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Davis

Davis, California

Tuesday, April 16, 2024

KDVS DJs broadcast their eclectic music worldwide

In the basement of Freeborn Hall lies a dream job for most college students: broadcasting your music choices and opinions to everyone willing to tune into the 90.3 frequency.

There are 130 DJs at KDVS, the heavily UC Davis student-run and operated radio station, who broadcast their passion for music every quarter, 24 hours a day. In addition, KDVS also relies on about 100 volunteers to keep the station running.

There is no way to describe a typical KDVS show or DJ – except that they are all different. Neil Rudd, a junior political science major and KDVS general manager, said that with so many musical tastes, it’s difficult to predict what will be playing on the station at any given moment.

“Punk and rock are some of the more popular genres, but it’s really just all over the place,” he said.

Rick Ele, a lifelong Davis resident, started listening to KDVS when he was 10.

“I flipped through every radio station on the dial looking for stations that played music conducive to break dancing and finally stumbled across KDVS,” he said. “I was blown away by all of it and never stopped listening after that.”

Ele eventually came back to Davis for college, started volunteering at KDVS and has been DJing since 1994.

Michael Mastrangelo, a UC Davis alumnus, started at KDVS five years ago as a first-year after hearing about the station during summer advising. He has since hosted during every available time slot and many genres of music shows ranging from hardcore rock to what he calls “experimental collages” to the top KDVS hits he plays now.

Roxanne Calimeris, a junior American studies major, is hosting her first show this quarter after struggling to decide whether or not to host.

“I wasn’t sure if I wanted to DJ because I felt like it was me forcing the world to hear what I thought was really good music” she said. “But there are not that many good hip-hop shows so I just did it.”

Calimeris focuses her show on a theme each week. One week was “lil week” featuring artists with the title “lil” in their name. Another was food themed and she’s preparing for an upcoming show with new Bay Area hip-hop.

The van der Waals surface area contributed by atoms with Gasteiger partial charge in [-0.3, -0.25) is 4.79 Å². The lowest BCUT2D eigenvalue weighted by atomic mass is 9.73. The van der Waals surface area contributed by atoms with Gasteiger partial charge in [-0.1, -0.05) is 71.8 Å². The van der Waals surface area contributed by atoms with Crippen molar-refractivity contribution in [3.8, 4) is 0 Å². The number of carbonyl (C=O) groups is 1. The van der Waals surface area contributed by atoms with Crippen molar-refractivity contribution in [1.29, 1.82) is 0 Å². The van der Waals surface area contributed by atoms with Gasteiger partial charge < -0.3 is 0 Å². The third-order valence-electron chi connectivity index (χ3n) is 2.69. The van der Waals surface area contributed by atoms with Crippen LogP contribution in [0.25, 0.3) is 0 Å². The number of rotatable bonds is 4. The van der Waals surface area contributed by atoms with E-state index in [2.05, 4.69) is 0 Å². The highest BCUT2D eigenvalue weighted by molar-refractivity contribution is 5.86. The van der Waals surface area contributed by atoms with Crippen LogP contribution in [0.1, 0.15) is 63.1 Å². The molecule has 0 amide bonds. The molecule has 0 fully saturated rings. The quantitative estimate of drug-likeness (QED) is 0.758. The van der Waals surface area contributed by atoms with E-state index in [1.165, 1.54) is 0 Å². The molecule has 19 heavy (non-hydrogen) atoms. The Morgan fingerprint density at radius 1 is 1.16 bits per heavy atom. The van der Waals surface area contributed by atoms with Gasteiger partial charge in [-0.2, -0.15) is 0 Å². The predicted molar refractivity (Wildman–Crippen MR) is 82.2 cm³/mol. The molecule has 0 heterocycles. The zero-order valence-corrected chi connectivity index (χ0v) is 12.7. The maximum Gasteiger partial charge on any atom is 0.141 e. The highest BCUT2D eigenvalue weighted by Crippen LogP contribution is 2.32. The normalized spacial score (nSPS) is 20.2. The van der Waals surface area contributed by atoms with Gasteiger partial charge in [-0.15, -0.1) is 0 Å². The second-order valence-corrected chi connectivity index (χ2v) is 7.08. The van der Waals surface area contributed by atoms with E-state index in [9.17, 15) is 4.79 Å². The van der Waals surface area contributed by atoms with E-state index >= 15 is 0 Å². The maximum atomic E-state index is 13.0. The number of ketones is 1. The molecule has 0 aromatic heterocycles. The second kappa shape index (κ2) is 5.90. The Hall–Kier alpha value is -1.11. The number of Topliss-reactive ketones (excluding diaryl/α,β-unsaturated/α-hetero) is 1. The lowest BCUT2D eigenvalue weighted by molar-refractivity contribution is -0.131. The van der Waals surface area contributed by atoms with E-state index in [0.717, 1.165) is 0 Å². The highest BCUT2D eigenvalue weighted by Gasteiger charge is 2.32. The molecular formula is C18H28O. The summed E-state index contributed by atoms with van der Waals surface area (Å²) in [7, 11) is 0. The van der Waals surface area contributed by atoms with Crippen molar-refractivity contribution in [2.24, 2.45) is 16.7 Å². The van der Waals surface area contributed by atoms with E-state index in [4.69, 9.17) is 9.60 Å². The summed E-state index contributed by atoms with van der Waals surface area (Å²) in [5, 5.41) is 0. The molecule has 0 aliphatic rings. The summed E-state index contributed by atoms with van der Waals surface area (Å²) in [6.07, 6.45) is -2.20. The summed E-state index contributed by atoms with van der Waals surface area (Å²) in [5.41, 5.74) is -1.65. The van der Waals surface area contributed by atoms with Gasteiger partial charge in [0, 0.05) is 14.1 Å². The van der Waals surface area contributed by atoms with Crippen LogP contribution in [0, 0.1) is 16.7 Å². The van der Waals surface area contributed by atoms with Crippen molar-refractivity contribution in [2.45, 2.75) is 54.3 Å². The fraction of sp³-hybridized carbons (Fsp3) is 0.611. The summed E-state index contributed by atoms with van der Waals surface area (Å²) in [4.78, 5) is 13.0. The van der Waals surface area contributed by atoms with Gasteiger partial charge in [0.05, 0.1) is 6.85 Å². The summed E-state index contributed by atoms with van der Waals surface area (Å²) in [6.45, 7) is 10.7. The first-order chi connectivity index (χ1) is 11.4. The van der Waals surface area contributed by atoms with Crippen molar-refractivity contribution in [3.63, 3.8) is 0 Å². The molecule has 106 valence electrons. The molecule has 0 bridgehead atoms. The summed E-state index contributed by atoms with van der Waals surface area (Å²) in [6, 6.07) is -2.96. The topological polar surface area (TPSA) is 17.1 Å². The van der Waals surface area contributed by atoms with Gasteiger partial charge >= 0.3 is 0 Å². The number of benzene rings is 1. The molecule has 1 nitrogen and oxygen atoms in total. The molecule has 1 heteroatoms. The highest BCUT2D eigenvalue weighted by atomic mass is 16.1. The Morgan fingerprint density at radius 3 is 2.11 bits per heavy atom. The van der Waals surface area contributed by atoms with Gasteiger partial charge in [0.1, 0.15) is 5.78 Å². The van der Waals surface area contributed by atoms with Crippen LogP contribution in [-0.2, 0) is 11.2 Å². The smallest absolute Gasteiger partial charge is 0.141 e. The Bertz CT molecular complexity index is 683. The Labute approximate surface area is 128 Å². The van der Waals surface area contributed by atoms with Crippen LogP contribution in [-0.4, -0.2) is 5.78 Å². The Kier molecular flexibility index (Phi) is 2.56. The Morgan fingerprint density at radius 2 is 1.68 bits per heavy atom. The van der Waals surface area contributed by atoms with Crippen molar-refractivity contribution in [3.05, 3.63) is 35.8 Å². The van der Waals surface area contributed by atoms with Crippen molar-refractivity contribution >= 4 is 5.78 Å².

Rudd said that DJs vary in how they find the music to play on their shows. Some look through the vast KDVS music library, some read music blogs or do research online and others hear about new music from friends or musicians.

Ele said that his show features primarily new music from his purchases as a record collector.

“I collect mostly brand new music that I think will be collectible in the future,” he said. “[It’s] mostly in the vein of garage punk. A lot of it is noise and some of it is kind of progressive. A word people apply a lot is ‘weird.'”

Mastrangelo, who plays KDVS’s top hits, simply looks at the online playlist system for the top ten records played over the last two weeks to choose his music. He also plays music that has been recently added as well as creates “sound collages,” which consist of playing and mixing multiple tracks at once.

Some KDVS DJs go on to make a career in the music and radio industry, Rudd said, while for others it remains a hobby.

Calimeris said that although she doesn’t want to be a professional DJ, she hopes to use music and possibly KDVS as tool for bring opportunities to youth. She currently works with youth in a juvenile detention center, where she said she has seen the importance of music in their lives.

“I want to keep KDVS and music as a resource throughout my life for people who otherwise don’t have an outlet,” she said.

The DJs all said that KDVS is a good place to get involved and meet interesting new people.

“I’ve really benefited from the knowledge that KDVS has to offer – through archives and the people who work there who are so open to sitting down and talking about [for instance] history of Celtic folk music,” Calimeris said.

“It’s a very accepting atmosphere,” Mastrangelo said.

Ele said that despite the perception that the radio station is an exclusive club, KDVS is for everyone.

“I think if more people knew about this music they’d like it, so why not give it a chance,” he said. “This music is for everyone.”

The best part about working as a DJ, Ele said, is inspiring listeners with music.

“It really redeems the value of radio at a time when people think it’s a completely dead media,” he said.

“It’s an underground radio station that plays underground music and I know that can be a turnoff, but everyone should just give it a shot, there’s something for everyone,” Calimeris said. “It’s really one of those gems of UC Davis that makes it more than an educational institution.”

Those interested in getting involved at KDVS or becoming a DJ can attend a quarterly class to learn about musicology and FCC regulations. Volunteers with 50 hours in one quarter are eligible to apply for a show.

Listeners can tune in at 90.3 in Davis or listen to show archives at kdvs.org.

KELLY KRAG-ARNOLD can be reached at features@theaggie.org.

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